Defending freedom against the rise of authoritarianism
On 4 December 2018, the Rafael del Pino Foundation organised the Keynote Lecture "The defence of freedom against the rise of authoritarianism" given by Timothy Snyder on the occasion of the publication of his latest work entitled The Road to Unfreedom (Galaxia Gutenberg).
Timothy Snyder, Professor of History at Yale University and member of the Vienna Institute of Human Sciences. He specialises in the history of Europe, particularly the Holocaust and totalitarian regimes. He has written numerous books on dictatorships, including Land of Blood: Europe between Hitler and Stalin (Galaxia Gutenberg, 2011), which won him the Hannah Arendt Prize for Political Thought (2013), On Tyranny: 20 Lessons to Learn from the 20th Century (Galaxia Gutenberg, 2017), a compilation of universal lessons on the rise of tyrannies and the ability of citizens to fight their establishment. He has just published El camino hacia la no libertad (Galaxia Gutenberg, 2018). He writes articles for The New York Times, The Wall Street Journal, The New Republic, The New York Times Review of Books and The Guardian.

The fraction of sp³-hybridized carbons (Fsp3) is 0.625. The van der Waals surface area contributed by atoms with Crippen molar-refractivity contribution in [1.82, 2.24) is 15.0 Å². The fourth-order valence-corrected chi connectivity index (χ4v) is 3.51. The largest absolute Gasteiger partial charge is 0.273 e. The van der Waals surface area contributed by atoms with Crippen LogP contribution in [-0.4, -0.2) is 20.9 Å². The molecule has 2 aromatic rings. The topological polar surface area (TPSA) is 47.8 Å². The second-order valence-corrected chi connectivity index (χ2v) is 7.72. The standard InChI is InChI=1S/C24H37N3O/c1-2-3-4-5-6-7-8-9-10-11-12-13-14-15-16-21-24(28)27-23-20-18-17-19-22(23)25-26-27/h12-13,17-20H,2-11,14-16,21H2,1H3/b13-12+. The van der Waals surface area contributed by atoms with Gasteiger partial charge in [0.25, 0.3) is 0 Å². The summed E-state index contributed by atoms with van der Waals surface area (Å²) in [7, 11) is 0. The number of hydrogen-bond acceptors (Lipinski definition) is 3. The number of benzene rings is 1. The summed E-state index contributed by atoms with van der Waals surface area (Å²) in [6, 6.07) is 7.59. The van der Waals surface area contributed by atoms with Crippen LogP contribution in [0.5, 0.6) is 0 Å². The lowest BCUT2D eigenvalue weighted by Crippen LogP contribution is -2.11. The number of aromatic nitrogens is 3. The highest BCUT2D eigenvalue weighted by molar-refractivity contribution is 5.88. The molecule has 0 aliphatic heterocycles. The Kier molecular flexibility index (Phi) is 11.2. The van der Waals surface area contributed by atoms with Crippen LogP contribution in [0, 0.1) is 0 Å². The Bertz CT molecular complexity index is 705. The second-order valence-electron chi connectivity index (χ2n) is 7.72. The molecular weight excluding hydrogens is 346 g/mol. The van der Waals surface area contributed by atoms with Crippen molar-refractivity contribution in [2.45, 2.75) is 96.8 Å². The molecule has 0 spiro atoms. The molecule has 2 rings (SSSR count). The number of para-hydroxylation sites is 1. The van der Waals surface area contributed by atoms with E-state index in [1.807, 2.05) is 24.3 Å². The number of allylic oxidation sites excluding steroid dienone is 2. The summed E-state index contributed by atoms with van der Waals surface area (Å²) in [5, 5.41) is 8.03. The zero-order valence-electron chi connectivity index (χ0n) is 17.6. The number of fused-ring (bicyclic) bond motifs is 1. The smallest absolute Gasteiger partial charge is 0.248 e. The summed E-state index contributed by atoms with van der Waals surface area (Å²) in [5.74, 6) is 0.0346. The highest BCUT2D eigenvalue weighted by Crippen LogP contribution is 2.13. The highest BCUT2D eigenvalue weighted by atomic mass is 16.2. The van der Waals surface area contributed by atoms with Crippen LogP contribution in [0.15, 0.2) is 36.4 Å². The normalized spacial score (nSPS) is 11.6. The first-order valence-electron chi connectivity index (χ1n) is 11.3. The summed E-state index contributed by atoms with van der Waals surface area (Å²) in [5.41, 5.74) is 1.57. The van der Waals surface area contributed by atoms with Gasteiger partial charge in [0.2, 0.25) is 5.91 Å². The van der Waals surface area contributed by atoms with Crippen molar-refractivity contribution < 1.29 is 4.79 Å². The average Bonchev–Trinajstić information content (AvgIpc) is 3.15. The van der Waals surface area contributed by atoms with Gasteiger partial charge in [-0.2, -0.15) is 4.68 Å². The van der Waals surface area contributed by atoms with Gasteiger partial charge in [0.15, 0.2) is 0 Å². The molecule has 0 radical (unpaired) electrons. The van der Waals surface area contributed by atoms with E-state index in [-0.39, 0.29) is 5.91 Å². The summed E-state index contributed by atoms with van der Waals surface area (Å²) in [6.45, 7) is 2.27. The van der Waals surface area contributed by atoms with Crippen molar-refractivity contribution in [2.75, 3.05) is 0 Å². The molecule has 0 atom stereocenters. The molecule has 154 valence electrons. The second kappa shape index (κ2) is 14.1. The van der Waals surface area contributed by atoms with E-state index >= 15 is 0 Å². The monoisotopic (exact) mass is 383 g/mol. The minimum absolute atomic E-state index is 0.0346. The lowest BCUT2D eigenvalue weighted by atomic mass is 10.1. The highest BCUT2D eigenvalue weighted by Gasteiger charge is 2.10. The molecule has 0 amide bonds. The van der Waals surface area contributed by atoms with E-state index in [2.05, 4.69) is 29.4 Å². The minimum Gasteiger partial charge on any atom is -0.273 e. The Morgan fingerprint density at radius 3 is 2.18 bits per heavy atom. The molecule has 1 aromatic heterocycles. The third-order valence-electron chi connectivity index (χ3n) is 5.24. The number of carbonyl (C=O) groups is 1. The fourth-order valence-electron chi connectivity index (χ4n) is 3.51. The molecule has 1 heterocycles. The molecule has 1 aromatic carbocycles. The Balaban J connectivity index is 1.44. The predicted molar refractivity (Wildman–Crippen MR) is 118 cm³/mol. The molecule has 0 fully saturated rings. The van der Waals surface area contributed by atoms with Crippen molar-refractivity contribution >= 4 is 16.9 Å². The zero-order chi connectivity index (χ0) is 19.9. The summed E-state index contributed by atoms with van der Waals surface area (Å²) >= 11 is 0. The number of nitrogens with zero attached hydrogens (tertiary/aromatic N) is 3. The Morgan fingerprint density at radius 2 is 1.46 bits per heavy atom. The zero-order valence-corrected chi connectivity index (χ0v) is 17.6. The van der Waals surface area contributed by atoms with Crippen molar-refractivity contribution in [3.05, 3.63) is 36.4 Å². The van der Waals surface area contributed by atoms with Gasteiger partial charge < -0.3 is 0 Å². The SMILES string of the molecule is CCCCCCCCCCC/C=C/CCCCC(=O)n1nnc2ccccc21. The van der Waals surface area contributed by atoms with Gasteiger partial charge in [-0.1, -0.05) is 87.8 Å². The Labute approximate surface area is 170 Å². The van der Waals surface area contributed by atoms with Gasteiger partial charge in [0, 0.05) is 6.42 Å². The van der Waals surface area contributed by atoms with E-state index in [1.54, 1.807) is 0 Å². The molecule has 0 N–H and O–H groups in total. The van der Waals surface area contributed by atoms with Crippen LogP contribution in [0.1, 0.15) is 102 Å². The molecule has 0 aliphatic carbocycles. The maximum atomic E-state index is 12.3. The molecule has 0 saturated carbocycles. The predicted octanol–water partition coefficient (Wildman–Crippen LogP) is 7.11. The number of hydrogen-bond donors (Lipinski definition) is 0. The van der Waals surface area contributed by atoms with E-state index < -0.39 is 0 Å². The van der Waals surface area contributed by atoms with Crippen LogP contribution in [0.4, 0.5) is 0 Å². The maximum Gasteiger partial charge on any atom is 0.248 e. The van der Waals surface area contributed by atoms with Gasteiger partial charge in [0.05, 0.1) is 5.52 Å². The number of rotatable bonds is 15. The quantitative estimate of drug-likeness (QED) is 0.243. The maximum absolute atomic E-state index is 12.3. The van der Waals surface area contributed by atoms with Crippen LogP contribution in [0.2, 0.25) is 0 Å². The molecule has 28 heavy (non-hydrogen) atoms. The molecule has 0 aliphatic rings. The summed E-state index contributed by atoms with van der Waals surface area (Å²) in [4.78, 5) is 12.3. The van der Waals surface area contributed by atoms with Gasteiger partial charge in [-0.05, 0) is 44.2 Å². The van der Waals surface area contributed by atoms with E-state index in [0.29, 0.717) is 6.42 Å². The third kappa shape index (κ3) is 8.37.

"The victory of liberal democracy seemed definitive with the end of the Cold War. Observers showed confidence in a peaceful, globalised future. But that faith was unjustified. Authoritarianism returned to Russia, as Putin found a set of fascist ideas he could use to justify rule by the rich. Since 2010, the current has spread from east to west, aided by the wars waged by Russia: physical warfare in Ukraine and cyber warfare in Europe and the United States. Russia found allies among nationalists, oligarchs and radicals around the world, and its drive to dissolve Western institutions, states and values was echoed in the West itself. The rise of populism, the British vote against the EU and the election of Donald Trump were Russian objectives, but the fact that it achieved them exposes the vulnerability of Western societies."